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Posted on: September 19, 2022

West Nile Virus Still Active

Summer may almost be over but mosquito activity is still at its peak and expected to continue into mid to late fall. That is why it continues to be imperative that everyone do their part to reduce the number of mosquitoes around their home, and take steps to avoid mosquito bites.

West Nile virus (WNV) is a potentially deadly disease that is transmitted through the bite of a mosquito that acquired the virus by feeding on an infected bird. According to the Centers for Disease Control and Prevention, most people infected with WNV will not experience any illness. However, about 1 in 5 individuals who are infected will experience mild symptoms such as body aches, fever, skin rash joint pain, and 1 out of 150 infected people will become seriously ill with tremors, convulsions, muscle weakness, vision loss, and numbness. In rare cases, WNV can lead to paralysis, coma or death. Persons older than 60 years of age are at greater risk of developing severe disease.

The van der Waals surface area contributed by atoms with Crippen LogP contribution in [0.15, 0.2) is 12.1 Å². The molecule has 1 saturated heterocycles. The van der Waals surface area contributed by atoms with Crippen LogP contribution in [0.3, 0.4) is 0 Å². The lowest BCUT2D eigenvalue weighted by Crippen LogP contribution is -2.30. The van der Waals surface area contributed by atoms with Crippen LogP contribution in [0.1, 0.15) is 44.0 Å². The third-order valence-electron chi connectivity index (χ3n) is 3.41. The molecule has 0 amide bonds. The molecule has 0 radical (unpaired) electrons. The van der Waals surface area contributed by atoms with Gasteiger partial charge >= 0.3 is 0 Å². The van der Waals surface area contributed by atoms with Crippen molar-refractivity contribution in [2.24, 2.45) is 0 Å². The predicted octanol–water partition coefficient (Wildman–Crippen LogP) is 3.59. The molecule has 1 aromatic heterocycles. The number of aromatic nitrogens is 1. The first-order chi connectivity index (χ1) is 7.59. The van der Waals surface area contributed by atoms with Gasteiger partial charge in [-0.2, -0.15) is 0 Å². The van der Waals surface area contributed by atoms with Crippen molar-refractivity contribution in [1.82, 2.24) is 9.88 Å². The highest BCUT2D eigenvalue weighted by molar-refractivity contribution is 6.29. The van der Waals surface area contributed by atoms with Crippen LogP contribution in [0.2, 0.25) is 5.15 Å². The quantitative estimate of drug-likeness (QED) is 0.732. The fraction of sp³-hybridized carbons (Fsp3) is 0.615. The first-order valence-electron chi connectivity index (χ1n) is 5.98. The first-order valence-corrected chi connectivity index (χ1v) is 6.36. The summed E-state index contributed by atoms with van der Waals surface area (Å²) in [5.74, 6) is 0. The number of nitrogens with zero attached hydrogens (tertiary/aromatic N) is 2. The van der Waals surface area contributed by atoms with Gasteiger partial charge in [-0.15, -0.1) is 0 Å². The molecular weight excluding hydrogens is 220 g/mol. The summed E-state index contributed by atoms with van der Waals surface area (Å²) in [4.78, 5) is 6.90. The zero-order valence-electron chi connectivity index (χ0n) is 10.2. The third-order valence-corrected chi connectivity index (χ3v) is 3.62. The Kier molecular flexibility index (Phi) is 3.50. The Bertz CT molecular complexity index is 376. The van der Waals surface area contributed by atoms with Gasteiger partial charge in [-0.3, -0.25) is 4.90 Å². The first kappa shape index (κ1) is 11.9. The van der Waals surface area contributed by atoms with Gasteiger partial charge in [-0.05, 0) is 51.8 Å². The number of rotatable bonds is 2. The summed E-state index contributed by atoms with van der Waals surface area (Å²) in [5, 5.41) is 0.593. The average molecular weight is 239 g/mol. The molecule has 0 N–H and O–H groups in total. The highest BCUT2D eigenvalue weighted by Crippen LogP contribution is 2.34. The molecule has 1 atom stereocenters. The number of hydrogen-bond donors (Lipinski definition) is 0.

The best way to prevent West Nile disease or any other mosquito-borne illness is to take the following precautions:

  • Apply mosquito repellent to exposed skin before going outdoors and reapply as recommended on the label.
  • Wear insect repellent containing CDC and EPA approved active ingredients: DEET®, Picaridin, IR3535, or oil of lemon eucalyptus.
  • Wear light-colored, long-sleeved shirts and long pants.
  • Close or repair all unscreened doors and windows to prevent mosquitoes from entering the home.

Also:

  • Eliminate standing water in clogged rain gutters, rain barrels, discarded tires, buckets, or anything that holds water for more than a week.
  • Ensure that swimming pools, spas, and ponds are properly maintained.
  • Regularly change the water in pet dishes, birdbaths, and other small containers. If the water has been standing for more than a week, scrub and rinse the container before refilling.
  • Report neglected (green) swimming pools in your neighborhood or a breeding source located in a public area to the Greater Los Angeles County Vector Control District (GLACVCD) by calling (562) 944-9656 or completing a service request online at https://www.glacvcd.org/

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